Consultancy Skills Toolkit

Delivering Projects

 

Project Reports

This section introduces the five main reports commonly used for project control and reporting.  The sequence of reports is represented in the flow chart below.

Project Brief The Project Brief is generally the first document. It is produced when the project is initiated by the Project Sponsor following a Project Proposal stage. It should establish for the project manager:
  • What the project is to achieve, by when, and within what resources.
Project Plan The Project Plan (sometimes called project initiation document or project scoping report) is the second document. It is produced by the Project Manager following a brief Project Scoping Study. It should build on the Project Brief developing it to establish:
  • What the project is to achieve
  • A detailed time schedule for carrying out the project
  • Details of the resources required - people, money, sections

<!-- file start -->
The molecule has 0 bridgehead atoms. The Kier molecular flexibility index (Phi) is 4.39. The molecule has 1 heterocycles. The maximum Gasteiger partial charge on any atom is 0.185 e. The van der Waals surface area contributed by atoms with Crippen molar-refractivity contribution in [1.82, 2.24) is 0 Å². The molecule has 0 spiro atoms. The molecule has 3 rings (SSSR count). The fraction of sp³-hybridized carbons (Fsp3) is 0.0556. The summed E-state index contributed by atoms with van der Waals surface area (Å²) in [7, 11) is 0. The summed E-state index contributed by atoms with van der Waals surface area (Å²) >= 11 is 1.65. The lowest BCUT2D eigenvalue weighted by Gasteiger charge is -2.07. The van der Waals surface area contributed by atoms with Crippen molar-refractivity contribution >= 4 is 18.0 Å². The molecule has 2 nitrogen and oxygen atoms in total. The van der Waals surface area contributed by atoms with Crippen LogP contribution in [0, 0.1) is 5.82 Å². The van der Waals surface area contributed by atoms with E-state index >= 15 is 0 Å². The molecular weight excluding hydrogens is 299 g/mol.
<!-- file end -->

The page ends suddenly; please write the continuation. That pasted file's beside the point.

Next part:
• Who is to be involved in the project
  • What the risks and implementation issues are.
Project Progress Report The Project Progress Report is produced by the Project Manager in agreement with the Project Sponsor. It should establish:
  • What progress has been made, what work is left remaining, and what the issues are.
Post Project Review The Post Project Evaluation is not produced for all projects. When it is, it is produced by the Project Manager at the request of the Project Sponsor. It should establish:
  • How did the project progress and what were the issues we should be aware of for future projects.

Key points are:

Some reports are more specific than others. The structure for the Project Plan is the most specific as this document will be used for central coordination of the organisations projects. Others are less specific in that their content may need to vary from project to project. For these the content should be agreed between project manager and project sponsor. 

The reports are progressive, for example, information in the Project Brief provides the basis for similar information in the Project Plan. This can be seen in the Project Report Matrix which summaries the contents of the reports. 

Regarding timing of the reports, it is generally best practice to produce them at a natural end-of-stage rather than at regular intervals.